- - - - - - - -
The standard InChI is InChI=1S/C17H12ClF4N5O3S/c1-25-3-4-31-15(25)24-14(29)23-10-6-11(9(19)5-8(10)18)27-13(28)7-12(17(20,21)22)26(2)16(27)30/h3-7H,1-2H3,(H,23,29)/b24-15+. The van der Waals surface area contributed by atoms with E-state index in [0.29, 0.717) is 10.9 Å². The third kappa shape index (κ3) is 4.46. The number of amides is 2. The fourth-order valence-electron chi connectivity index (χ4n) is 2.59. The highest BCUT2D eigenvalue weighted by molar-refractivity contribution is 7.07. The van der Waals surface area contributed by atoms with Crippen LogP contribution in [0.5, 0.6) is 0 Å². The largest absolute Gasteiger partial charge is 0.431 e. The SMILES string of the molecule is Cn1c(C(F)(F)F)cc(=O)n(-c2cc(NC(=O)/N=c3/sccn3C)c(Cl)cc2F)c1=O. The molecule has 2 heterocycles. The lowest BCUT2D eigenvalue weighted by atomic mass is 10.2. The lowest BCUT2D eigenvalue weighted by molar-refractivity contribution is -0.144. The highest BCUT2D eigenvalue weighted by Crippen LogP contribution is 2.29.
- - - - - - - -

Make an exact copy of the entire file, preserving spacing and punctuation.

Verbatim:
The standard InChI is InChI=1S/C17H12ClF4N5O3S/c1-25-3-4-31-15(25)24-14(29)23-10-6-11(9(19)5-8(10)18)27-13(28)7-12(17(20,21)22)26(2)16(27)30/h3-7H,1-2H3,(H,23,29)/b24-15+. The van der Waals surface area contributed by atoms with E-state index in [0.29, 0.717) is 10.9 Å². The third kappa shape index (κ3) is 4.46. The number of amides is 2. The fourth-order valence-electron chi connectivity index (χ4n) is 2.59. The highest BCUT2D eigenvalue weighted by molar-refractivity contribution is 7.07. The van der Waals surface area contributed by atoms with Crippen LogP contribution in [0.5, 0.6) is 0 Å². The largest absolute Gasteiger partial charge is 0.431 e. The SMILES string of the molecule is Cn1c(C(F)(F)F)cc(=O)n(-c2cc(NC(=O)/N=c3/sccn3C)c(Cl)cc2F)c1=O. The molecule has 2 heterocycles. The lowest BCUT2D eigenvalue weighted by atomic mass is 10.2. The lowest BCUT2D eigenvalue weighted by molar-refractivity contribution is -0.144. The highest BCUT2D eigenvalue weighted by Crippen LogP contribution is 2.29.